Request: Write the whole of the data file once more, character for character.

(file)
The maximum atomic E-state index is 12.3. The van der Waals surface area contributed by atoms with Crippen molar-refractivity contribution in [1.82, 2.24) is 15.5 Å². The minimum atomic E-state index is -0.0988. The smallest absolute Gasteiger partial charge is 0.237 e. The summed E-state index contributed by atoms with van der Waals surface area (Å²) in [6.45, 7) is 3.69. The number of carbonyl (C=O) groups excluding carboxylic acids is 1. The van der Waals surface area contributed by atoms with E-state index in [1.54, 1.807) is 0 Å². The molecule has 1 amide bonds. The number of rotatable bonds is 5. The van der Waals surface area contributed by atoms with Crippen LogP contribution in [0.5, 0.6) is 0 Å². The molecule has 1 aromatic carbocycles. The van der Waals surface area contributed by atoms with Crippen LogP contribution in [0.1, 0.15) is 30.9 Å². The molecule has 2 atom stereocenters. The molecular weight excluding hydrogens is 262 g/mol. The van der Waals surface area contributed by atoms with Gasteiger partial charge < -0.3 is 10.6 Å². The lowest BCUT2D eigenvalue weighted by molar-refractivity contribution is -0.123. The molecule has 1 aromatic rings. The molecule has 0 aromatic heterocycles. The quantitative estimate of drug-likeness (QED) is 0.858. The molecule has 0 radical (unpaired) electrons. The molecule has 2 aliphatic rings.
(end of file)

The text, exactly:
The maximum atomic E-state index is 12.3. The van der Waals surface area contributed by atoms with Crippen molar-refractivity contribution in [1.82, 2.24) is 15.5 Å². The minimum atomic E-state index is -0.0988. The smallest absolute Gasteiger partial charge is 0.237 e. The summed E-state index contributed by atoms with van der Waals surface area (Å²) in [6.45, 7) is 3.69. The number of carbonyl (C=O) groups excluding carboxylic acids is 1. The van der Waals surface area contributed by atoms with E-state index in [1.54, 1.807) is 0 Å². The molecule has 1 amide bonds. The number of rotatable bonds is 5. The van der Waals surface area contributed by atoms with Crippen LogP contribution in [0.5, 0.6) is 0 Å². The molecule has 1 aromatic carbocycles. The van der Waals surface area contributed by atoms with Crippen LogP contribution in [0.1, 0.15) is 30.9 Å². The molecule has 2 atom stereocenters. The molecular weight excluding hydrogens is 262 g/mol. The van der Waals surface area contributed by atoms with Gasteiger partial charge < -0.3 is 10.6 Å². The lowest BCUT2D eigenvalue weighted by molar-refractivity contribution is -0.123. The molecule has 1 aromatic rings. The molecule has 0 aromatic heterocycles. The quantitative estimate of drug-likeness (QED) is 0.858. The molecule has 0 radical (unpaired) electrons. The molecule has 2 aliphatic rings.